Shannon Willoughby is a flying instructor and a World Champion Black Fern who had played Women’s Rugby in the NPC competition for eight years. Shannon had a stroke in October 2014, aged 32. She returned to playing rugby (won first NPC Championship with Auckland in 2015 and captained College Rifles Womens Rugby Team – won Auckland club competition 2016) and “miraculously was given my aviation medical back after being told I would likely never fly again”.
“I had a hole in my heart that I didn’t know about.
“I’d been out of rugby and I was trying to get fit again. I was doing heavy deadlifts in the gym, and the hole in my heart opened and this allowed a clot to pass through.
“I went home and was blow-drying my hair. Suddenly, I couldn’t see anything on my right hand side, and dropped the hair-dryer.
“I went and told my flatmate I felt strange and asked how I looked. She said I looked like shit.
“I thought I was tired so I went to bed and slept for 16 hours. When I woke up, I drove myself to the gym, did a spin class – I couldn’t even see the instructor.
“When I was home, a friend came round, and I told him what had happened. This friend had had TIAs and looked at me and said ‘You’ve had a stroke, you idiot!’”
“He told me to go the hospital but he knew I wouldn’t want to go. So he said let’s go out for lunch and compare symptoms. He drove me straight to the hospital.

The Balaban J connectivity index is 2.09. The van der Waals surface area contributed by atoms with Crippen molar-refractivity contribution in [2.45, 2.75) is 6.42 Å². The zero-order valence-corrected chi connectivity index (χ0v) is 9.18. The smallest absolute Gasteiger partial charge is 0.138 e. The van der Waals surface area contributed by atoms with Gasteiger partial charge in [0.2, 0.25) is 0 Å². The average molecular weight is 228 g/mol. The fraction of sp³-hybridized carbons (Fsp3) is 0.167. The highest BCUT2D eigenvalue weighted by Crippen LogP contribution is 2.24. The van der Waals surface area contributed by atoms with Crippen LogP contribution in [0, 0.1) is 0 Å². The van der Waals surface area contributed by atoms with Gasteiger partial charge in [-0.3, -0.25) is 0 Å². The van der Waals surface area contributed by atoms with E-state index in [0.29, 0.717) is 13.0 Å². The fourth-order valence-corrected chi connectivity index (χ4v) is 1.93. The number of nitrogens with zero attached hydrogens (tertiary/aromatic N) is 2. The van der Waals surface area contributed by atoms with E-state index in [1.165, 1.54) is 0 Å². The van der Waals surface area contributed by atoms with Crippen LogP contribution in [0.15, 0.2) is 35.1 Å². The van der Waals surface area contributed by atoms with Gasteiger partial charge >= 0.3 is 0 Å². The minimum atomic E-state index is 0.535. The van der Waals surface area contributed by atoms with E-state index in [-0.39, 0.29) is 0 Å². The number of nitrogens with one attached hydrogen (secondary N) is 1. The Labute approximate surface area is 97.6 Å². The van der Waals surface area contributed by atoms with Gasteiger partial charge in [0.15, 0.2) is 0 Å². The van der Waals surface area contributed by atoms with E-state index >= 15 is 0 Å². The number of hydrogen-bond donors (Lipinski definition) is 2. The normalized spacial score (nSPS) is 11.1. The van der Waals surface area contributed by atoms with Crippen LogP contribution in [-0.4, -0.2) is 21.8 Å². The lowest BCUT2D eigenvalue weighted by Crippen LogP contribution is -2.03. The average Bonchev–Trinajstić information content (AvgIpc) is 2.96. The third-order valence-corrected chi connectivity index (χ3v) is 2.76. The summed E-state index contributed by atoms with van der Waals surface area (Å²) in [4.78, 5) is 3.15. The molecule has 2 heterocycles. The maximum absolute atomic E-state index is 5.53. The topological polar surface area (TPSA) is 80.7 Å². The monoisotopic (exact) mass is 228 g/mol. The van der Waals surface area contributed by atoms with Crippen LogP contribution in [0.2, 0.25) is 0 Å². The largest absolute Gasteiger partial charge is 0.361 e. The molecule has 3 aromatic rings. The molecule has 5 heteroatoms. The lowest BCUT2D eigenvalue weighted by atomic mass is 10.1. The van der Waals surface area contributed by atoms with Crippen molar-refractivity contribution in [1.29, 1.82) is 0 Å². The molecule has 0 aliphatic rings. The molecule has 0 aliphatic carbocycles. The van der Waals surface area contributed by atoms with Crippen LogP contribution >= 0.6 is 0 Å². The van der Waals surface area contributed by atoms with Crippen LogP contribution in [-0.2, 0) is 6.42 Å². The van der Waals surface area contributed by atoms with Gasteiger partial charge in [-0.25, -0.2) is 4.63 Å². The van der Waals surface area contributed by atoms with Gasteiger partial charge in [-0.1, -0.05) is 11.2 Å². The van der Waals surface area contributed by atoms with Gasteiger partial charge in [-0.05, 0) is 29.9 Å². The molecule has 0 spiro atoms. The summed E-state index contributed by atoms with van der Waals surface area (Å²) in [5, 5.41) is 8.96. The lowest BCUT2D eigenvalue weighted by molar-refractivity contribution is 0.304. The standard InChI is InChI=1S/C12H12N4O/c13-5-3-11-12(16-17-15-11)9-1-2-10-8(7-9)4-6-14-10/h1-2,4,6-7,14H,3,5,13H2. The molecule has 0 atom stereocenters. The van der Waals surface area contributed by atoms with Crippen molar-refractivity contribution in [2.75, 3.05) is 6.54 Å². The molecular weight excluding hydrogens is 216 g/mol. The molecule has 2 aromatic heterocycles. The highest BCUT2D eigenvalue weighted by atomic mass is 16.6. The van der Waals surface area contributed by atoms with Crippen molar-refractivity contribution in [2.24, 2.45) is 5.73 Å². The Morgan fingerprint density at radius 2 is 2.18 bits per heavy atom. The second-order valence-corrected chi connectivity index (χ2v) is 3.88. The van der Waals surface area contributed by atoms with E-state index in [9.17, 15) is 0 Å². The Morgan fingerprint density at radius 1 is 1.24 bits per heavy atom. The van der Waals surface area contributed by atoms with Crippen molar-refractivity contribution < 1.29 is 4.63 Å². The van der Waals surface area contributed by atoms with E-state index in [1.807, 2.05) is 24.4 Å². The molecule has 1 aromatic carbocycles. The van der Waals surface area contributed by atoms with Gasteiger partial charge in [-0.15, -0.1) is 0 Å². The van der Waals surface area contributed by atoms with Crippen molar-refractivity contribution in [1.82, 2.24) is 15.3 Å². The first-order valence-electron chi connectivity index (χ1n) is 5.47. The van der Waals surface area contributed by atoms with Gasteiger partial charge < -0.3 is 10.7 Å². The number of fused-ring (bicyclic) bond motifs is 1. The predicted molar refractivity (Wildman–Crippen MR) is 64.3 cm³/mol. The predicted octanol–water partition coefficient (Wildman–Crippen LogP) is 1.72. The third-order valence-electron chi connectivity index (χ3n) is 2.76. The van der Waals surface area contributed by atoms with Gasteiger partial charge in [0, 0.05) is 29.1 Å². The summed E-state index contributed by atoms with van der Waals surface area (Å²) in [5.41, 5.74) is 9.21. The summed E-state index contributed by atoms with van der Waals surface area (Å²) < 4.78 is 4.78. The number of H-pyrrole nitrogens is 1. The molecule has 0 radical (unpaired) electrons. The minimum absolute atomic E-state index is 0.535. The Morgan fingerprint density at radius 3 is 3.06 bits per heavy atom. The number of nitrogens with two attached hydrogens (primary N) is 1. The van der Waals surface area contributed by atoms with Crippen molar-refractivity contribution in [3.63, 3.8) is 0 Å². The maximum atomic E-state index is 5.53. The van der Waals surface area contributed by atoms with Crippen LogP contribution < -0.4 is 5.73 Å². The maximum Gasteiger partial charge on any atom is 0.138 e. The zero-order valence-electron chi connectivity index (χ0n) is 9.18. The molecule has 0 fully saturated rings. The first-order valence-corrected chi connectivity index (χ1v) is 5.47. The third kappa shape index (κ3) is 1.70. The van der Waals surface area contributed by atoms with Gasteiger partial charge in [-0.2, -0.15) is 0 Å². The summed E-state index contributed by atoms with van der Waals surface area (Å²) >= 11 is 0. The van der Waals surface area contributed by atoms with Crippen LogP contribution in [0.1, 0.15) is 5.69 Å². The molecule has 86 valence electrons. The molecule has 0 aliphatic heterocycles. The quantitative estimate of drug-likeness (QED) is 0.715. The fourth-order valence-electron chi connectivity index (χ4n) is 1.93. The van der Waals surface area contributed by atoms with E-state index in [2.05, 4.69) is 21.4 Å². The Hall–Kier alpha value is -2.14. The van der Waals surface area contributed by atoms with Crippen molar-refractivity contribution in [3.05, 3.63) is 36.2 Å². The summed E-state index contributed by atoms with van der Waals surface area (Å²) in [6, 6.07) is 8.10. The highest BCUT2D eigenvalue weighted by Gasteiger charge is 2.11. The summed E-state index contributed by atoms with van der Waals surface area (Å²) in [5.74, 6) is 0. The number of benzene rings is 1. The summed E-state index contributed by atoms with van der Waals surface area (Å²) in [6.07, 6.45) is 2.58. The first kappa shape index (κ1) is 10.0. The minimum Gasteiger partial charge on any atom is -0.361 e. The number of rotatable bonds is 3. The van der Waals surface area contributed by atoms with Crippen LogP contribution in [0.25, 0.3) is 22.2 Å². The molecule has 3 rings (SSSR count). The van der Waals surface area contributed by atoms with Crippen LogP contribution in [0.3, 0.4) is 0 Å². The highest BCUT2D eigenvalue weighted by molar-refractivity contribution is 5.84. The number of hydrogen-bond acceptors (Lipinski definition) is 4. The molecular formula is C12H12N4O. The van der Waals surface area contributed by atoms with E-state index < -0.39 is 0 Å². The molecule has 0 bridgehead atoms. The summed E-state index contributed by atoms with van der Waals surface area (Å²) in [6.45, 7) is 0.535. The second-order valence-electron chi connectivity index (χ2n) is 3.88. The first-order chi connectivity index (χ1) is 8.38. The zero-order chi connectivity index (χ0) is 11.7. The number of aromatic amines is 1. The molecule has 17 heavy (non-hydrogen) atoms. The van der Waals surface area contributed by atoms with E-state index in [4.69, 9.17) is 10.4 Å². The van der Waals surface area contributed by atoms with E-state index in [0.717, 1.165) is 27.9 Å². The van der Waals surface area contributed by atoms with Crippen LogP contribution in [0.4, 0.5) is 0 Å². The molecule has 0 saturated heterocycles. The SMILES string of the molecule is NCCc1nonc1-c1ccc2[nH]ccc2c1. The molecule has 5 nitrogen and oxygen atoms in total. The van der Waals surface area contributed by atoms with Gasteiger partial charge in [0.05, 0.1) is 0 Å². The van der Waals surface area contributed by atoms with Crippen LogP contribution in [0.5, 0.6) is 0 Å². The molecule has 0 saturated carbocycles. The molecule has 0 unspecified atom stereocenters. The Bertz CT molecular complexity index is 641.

“The neurologist who looked at my brain scan said he thought he was looking at someone he didn’t expect to walk or talk again. I was petrified while I was in hospital.
“It was very tough on my family, especially since I’d been an athlete. There were a lot of tears.
“I was given blood thinners and hooked up to a machine for three days because they were worried I’d have a heart attack.
“I pushed away occupational physio and therapy, I didn’t really want to face what had happened. I was scared.
“I had surgery to close the hole in my heart which reduced my risk.
“When I left hospital my vision was back to around 80/90 percent.
“Playing rugby was hugely important to me. I definitely cried before every game when I came back. I was really, really proud to get back on the field.
“Winning the NPC was huge – three months before, I was down and out. That was awesome to come back from.
“I never dreamed I would fly again. It’s a huge passion of mine. I didn’t fly for six months. I was so down and out. I was told I’d never fly again. One day I just thought ‘@&%# it, I’m going to do anything I can to fly again’. I just decided that was it.
“I was denied my first medical by the CAA even though I tested better than a person in normal health. It took a fight but eventually they cleared me to have a restricted Class 1 medical, which means I can now fly again, and take friends – I just can’t take fare-paying passengers solo.
“I cried my eyes out when I passed.
“I’m very, very fortunate to have come back to health. I want to inspire people and raise awareness of stroke, how to avoid having one and what to do if you do have one.
“When it happened to me I waited a day to get help, and even then it was because of my friend Peter. I was lucky, but maybe I would have recovered even more quickly if I’d got to hospital sooner.”
Shannon has been selected as one of only 25 elite female athletes worldwide to be part of EY Women Athletes Business Network. One of her goals is increasing awareness of stroke.